…Kurzweil is predicting the impending arrival of something called the Singularity, which he defines in his book on the subject as “the culmination of the merger of our biological thinking and existence with our technology, resulting in a world that is still human but that transcends our biological roots.”

The real news here is that it’s in the news – the main stream media news. Does that mean the singularity is now last week’s meme? Will we need to find another topic to stop conversations at cocktail parties with?

If anyone is worried that somehow the world is ending because the MSM is actually reporting on news, rather than the missing white girl of the month, fear no more: they missed the whole point of the Global Catastrophic Risks conference which is that other world-ending kind of singularity – the one we all want to avoid. (Well, those of us who aren’t drinking the Brawno.) So, the world isn’t ending because CNN is actually reporting news, it’s ending because of all sorts of things that are being discussed at the conference.

Mankind to ‘transcend biology in posthuman world’ –

5 Billion Dollars, in Rubles, in Nanotech Research.

nanotech robot in bloodstreamThe information revolution mainly occured in english. Why? Because, being developed in the United States, english speakers had a head start on things before other countries and cultures could get involved. If anything, this has sealed English’s position as lingua franca, quite likely in perpetuity of the human race (is there any reason for another lingua franca to emerge, now that the entire world speaks english, via the web?)

However, the next technological revolutions aren’t necessarily going to happen in silicon valley. They are going to happen where the willpower and resources to make them happen exists. And, increasingly, that is overseas. Like, for instance, Russia, which is taking a diametrical tack to the U.S. in this regard. Take their new nanotechnology program, for example.

Nanowerk reports:

Rosnanotekh was set up last year with a budget of five billion dollars (3.2 billion euros), an unprecedented level of funding for Russian scientists starved of resources since the 1991 Soviet collapse.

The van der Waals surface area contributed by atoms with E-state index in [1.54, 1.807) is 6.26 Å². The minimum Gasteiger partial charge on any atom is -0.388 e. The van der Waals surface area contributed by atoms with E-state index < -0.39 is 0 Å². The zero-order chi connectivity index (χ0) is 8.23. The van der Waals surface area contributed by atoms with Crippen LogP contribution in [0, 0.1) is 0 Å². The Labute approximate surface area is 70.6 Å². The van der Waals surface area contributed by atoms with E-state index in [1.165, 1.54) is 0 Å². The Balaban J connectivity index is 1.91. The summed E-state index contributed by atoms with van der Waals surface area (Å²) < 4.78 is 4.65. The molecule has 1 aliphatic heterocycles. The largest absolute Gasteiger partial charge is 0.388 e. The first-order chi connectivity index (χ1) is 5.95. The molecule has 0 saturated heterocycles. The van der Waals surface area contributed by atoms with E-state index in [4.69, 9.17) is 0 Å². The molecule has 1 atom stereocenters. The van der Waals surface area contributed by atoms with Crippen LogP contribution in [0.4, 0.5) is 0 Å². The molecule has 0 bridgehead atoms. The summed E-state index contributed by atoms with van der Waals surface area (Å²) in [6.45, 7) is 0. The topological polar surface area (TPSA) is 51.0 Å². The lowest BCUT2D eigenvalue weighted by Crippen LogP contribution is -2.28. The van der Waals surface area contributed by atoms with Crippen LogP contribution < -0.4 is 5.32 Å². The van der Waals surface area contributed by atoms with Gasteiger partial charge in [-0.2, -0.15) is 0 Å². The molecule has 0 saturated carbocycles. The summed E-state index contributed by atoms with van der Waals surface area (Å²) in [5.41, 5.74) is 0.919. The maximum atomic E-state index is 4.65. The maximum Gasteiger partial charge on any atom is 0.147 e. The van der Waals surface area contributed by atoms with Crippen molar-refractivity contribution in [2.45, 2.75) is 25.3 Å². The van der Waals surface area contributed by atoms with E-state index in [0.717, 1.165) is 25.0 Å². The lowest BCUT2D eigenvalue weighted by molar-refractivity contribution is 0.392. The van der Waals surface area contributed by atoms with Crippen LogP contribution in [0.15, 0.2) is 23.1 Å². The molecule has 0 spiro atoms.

The corporation aims to make the creations of Russian scientists commercially viable and, through co-financing, to promote private investment — the main source of technology funding in countries such as Japan and the United States.

With the removal of state funding after the Soviet collapse, hundreds of thousands of scientists emigrated to places such as Silicon Valley. The often remote research institutes they abandoned largely stagnated.

Russian officials are hoping all that will change. When Rosnanotekh was set up last year the then president, Vladimir Putin, said nanotechnology was “a key direction” for the country’s economy.

Another current buzzword is “technology clusters,” which the government hopes will be based around research institutes and universities to develop inventions and bring them to market more efficiently.

The global market for nanotechnology will be worth 2.9 trillion dollars by 2014, according to research data shown at the forum. Russia has signalled it wants to be up there with industry leaders such as the United States.

Up there with industry leaders, or biting at their heels? Brain power isn’t an anglosaxon invention, and, thanks to the equalizing power of information age, the thousands of scientists and entrepreneurs that would have been left farming the grandfather potato field (or rice paddy, or cow herd) will get the opportunity to enjoy the pleasures of the cubicle farm :>

And, overtaking won’t take much, with current policital candidates unafraidly (proudly?) admitting that they don’t know computers.